@awilfox @mdfrg I definitely vote for "not worth using." They offer precious little enhanced usability over a console app for IRC, yet consume upwards of 1.5GB of memory just to have two channels open. Insanity. But, hey, the web is the future!

(grumbles something about my lawn and kids these days.)

@mdfrg @awilfox By "they" I meant "Slack". Apologies for the confusing sentence.

@vertigo @awilfox @mdfrg Slack even has a built-in IRC gateway

People who insist on using the app can do so, those of us who care about good software can use the gateway with our IRC client of choice

@troubleMoney @vertigo @awilfox does a IRC client have message archive sync with search and build in file sharing tool?

@mdfrg @vertigo @awilfox It's a chat application

Anything you definitely need to archive should be done through email, anything else will be in chat logs, and file sharing should be done via network share like a rational person

@troubleMoney @mdfrg @vertigo network share?!

That sounds like either Samba (proprietary protocol even if the implementation is open source), or NFS which is complex as all hell to set up in a small business.

Unfortunately file sharing has never really gotten attention by people who care about networking, security, and good UX.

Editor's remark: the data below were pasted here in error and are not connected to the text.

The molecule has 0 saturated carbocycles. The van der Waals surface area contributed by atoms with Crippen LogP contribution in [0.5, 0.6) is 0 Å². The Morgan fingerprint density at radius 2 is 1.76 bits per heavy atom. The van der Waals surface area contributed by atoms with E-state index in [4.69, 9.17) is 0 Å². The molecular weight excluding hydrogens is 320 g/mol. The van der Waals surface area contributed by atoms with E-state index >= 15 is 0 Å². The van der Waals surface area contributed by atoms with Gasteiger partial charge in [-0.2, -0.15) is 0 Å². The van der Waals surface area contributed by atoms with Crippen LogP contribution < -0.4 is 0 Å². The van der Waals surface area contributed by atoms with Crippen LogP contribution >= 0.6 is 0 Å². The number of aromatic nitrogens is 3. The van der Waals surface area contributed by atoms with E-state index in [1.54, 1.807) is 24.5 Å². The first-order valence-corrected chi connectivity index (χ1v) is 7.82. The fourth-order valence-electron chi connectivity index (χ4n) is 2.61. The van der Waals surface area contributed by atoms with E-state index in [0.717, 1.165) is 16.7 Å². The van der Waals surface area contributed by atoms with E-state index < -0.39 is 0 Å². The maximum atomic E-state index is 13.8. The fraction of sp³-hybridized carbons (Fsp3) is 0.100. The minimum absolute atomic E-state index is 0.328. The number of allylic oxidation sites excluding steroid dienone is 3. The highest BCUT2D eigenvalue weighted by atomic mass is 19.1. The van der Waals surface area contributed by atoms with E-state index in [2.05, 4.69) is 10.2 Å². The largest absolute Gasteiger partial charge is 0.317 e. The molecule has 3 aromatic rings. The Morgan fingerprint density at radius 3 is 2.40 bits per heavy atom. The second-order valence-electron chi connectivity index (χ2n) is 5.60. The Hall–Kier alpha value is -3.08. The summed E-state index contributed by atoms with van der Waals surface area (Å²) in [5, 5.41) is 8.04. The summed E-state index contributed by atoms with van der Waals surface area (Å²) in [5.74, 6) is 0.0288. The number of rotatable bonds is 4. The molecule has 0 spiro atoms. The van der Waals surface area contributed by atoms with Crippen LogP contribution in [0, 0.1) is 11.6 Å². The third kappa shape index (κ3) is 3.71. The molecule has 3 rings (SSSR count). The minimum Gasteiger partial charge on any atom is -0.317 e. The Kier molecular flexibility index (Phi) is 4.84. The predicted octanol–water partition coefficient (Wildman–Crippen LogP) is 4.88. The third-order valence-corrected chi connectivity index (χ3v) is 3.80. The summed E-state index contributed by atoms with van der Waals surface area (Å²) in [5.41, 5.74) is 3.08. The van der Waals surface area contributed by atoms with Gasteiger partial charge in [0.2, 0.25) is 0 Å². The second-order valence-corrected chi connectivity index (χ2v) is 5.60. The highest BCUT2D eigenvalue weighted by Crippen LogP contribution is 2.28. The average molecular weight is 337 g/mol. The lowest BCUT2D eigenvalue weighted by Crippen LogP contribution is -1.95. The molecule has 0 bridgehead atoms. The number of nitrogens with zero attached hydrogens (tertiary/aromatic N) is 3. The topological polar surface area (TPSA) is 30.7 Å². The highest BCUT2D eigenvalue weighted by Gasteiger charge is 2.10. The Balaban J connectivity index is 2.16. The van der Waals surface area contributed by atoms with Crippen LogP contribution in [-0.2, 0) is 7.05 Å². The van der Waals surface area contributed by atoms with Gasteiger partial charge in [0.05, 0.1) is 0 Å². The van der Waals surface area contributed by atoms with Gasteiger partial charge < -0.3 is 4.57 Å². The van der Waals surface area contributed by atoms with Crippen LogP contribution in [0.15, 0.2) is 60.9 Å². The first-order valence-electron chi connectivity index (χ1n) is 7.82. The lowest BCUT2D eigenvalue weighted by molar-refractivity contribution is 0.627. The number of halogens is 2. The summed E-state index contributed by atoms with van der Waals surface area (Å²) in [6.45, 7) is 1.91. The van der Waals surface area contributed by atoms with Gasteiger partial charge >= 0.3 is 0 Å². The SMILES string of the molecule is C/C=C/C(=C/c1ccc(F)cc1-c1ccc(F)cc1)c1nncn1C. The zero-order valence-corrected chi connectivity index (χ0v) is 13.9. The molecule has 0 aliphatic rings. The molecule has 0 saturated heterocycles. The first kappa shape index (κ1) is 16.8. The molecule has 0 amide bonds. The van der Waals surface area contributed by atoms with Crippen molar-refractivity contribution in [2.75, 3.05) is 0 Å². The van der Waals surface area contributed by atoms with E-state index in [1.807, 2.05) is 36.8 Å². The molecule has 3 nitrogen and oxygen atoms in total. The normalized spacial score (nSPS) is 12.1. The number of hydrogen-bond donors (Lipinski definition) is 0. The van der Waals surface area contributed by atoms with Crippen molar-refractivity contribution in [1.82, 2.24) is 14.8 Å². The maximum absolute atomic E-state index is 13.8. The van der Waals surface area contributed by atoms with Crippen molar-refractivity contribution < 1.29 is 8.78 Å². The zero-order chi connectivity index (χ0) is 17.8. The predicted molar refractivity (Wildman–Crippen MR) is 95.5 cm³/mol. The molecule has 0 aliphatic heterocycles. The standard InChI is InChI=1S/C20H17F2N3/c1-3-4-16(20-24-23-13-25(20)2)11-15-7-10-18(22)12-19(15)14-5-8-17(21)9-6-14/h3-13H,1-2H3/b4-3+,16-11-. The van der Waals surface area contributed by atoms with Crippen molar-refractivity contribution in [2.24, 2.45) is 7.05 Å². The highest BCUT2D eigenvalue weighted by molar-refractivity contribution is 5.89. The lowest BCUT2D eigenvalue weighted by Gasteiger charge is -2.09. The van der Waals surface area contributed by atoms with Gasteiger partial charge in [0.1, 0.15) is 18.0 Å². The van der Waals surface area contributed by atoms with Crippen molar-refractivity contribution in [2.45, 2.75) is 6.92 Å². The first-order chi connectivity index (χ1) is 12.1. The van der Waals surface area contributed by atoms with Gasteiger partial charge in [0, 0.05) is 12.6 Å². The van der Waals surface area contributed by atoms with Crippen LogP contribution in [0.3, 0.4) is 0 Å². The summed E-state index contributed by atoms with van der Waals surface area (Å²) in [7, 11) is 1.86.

Apple's AFP was almost good and had a BSD licensed version but they got rid of it.

@awilfox @troubleMoney @vertigo
I really really hope he meant something like nextcloud. Cause if not, that's the reason people call us nerds and don't want to hear us. Try to explain how to download file from your FTP server to your mom's female friend vs 'I send you this on facebook'. No need to get angry folks, it's how the world is.

@mdfrg @awilfox @vertigo Hang on, I thought slack was for offices and such, i.e. somewhere with something approaching an IT person to set up network shares

@troubleMoney @awilfox @vertigo
My use case is a collaboration project I work with non tech people that we do in a spare time not in office. We use Slack to communicate and share files. It's vastly integrated (google driver, trello etc) and provides nice UX and it's dumb easy to use. Now try to convince those people that don't kniw what TLS or webdav is to configure an IRC client, install ZNC and learn how to use FTP